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Thread: Population model

  1. #1
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    Population model

    The question is stated exactly as follows:

    "Suppose $\displaystyle A$ has a strictly dominant eigenvalue $\displaystyle \lambda_1$. Age class evolution is given by: $\displaystyle x^{(k)} = Ax^{(k-1)}$. Initial Population is $\displaystyle x^{(0)}$.

    Initially, let $\displaystyle x^{(0)}$ be the linear combination $\displaystyle a_1x_1 + a_2x_2 + ... + a_nx_n$, of A's linearly independent eigenvectors, with each constant $\displaystyle a_i \neq 0$. Find two expressions for the population distribution $\displaystyle x^{(1)}$ after one generation; one using products involving matrix $\displaystyle A$, the other in terms of $\displaystyle A$'s eigenvalues."

    Now, the question is a little blurry, and so I've come to an answer of which i'm not sure if is correct...

    My Answer:

    Expression #1 => $\displaystyle x^{(1)}$ = $\displaystyle Ax^{(0)}$
    Expression #2 => $\displaystyle x^{(1)}$ = $\displaystyle \lambda x^{(0)}$

    Please indicate for me if I'm wrong...and if so could you please direct me on how i should go about this question.

    Many thanks
    Last edited by tsal15; Feb 3rd 2009 at 02:36 AM.
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  2. #2
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    Melbourne
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    Quote Originally Posted by tsal15 View Post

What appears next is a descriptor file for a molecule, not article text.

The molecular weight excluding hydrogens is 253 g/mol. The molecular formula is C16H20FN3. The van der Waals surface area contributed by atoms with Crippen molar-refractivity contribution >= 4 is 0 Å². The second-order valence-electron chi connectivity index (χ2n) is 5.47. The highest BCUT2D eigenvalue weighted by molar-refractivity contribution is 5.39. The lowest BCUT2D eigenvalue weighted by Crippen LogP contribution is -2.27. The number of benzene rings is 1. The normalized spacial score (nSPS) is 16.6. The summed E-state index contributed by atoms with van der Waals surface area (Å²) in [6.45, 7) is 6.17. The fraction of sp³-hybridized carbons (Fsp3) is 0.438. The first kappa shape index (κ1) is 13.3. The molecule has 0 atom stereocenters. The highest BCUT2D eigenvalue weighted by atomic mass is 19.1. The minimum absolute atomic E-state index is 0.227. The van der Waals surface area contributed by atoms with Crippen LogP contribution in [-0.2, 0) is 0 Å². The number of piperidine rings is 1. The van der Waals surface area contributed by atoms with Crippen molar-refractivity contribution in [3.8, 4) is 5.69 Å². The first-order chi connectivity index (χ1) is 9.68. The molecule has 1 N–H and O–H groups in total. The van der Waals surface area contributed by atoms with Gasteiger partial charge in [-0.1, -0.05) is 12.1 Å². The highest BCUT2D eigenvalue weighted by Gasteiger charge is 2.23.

The question is stated exactly as follows:

    "Suppose $\displaystyle A$ has a strictly dominant eigenvalue $\displaystyle \lambda_1$. Age class evolution is given by: $\displaystyle x^{(k)} = Ax^{(k-1)}$. Initial Population is $\displaystyle x^{(0)}$.

    Initially, let $\displaystyle x^{(0)}$ be the linear combination $\displaystyle a_1x_1 + a_2x_2 + ... + a_nx_n$, of A's linearly independent eigenvectors, with each constant $\displaystyle a_i \neq 0$. Find two expressions for the population distribution $\displaystyle x^{(1)}$ after one generation; one using products involving matrix $\displaystyle A$, the other in terms of $\displaystyle A$'s eigenvalues."

    Now, the question is a little blurry, and so I've come to an answer of which i'm not sure if is correct...

    My Answer:

    Expression #1 => $\displaystyle x^{(1)}$ = $\displaystyle Ax^{(0)}$
    Expression #2 => $\displaystyle x^{(1)}$ = $\displaystyle \lambda x^{(0)}$

    Please indicate for me if I'm wrong...and if so could you please direct me on how i should go about this question.

    Many thanks
    Or should I expand the multiplication of the above?
    Last edited by tsal15; Feb 3rd 2009 at 02:36 AM.
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